Press contact: Audrey Fischer (202) 707-0022
February 22, 2007
Women Composers From The MacDowell Colony To Be Featured in March 10 Concert
Since 1907, The MacDowell Colony has offered a creative sanctuary to artists, writers and composers, providing them with an opportunity to work undisturbed within a community of other creative individuals. Founded by American composer Edward MacDowell and his wife, Marian, on their farm in Peterborough, N.H., the colony has counted among its alumni some of the most distinguished names in American arts and letters, including Milton Avery, James Baldwin, Leonard Bernstein, Willa Cather, Aaron Copland, Benny Andrews and Thornton Wilder.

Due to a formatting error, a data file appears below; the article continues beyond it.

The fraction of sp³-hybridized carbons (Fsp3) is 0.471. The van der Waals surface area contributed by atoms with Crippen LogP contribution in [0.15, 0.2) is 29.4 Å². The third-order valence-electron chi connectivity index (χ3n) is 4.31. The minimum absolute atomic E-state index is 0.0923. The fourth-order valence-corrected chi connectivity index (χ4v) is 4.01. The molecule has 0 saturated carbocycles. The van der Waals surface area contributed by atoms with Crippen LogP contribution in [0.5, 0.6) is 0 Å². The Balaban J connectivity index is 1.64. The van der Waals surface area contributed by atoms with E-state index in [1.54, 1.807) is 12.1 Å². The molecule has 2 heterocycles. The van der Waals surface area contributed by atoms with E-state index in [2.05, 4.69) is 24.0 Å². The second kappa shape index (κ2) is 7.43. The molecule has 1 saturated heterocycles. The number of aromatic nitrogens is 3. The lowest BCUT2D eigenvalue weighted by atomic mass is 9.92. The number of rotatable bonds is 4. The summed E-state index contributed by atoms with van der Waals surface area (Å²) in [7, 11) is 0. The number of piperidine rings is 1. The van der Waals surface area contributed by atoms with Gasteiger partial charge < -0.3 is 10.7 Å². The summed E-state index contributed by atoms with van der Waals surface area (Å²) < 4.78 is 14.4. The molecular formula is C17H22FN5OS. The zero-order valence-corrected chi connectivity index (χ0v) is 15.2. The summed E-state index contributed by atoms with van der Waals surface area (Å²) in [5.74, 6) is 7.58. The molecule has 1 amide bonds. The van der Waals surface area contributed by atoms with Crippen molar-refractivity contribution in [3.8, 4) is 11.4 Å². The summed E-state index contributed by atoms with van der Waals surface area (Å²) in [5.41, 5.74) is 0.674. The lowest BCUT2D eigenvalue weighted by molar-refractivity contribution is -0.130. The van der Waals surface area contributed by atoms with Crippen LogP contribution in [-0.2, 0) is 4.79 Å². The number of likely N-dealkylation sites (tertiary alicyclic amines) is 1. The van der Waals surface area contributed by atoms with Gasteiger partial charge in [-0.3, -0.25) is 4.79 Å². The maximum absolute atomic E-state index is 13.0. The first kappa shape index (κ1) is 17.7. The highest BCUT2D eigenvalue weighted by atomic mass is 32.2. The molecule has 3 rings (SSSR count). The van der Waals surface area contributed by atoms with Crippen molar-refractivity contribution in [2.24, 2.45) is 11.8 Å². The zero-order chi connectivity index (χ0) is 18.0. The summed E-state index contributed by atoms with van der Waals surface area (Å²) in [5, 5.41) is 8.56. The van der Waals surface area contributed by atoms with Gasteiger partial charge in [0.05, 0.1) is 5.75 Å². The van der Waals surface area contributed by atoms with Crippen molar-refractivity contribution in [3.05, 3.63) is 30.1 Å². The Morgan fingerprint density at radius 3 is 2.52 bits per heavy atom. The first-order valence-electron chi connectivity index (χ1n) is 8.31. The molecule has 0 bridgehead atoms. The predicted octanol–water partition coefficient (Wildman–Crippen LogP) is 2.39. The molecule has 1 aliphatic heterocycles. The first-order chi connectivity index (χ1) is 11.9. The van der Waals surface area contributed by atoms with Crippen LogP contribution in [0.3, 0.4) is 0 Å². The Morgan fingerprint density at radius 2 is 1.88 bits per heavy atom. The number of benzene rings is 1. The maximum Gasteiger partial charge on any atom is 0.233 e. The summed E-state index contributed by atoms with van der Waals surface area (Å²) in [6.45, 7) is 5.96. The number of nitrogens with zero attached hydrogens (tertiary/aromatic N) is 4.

Among the women composers in residence at The MacDowell Colony were Gena Branscombe (1881-1977), Louise Talma (1906-1996) and Elizabeth Brown (1953- ), whose works will be performed at noon on Saturday, March 10 in the Coolidge Auditorium of the Library’s Thomas Jefferson Building, 10 First Street S.E., Washington, D.C., 20540. The concert, which is free and open to the public, features Katie Lansdale on violin, mezzo soprano Kathleen Shimeta, pianists Andrew Harley and Martin Hennessy, and piano duo Sharon Johnson and Nancy Davis.
The concert is part of the Library’s celebration of Women’s History Month and is offered in conjunction with a new Library exhibition titled "A Century of Creativity: The MacDowell Colony 1907-2007," which marks the Colony’s centennial. The presentation, which opens on Feb. 22 and remains on view through Aug. 18, will be a featured display in the "American Treasures of the Library of Congress" exhibition in the Southwest Gallery of the Thomas Jefferson Building. Exhibition hours are 10 a.m. to 5:00 p.m., Monday through Saturday.
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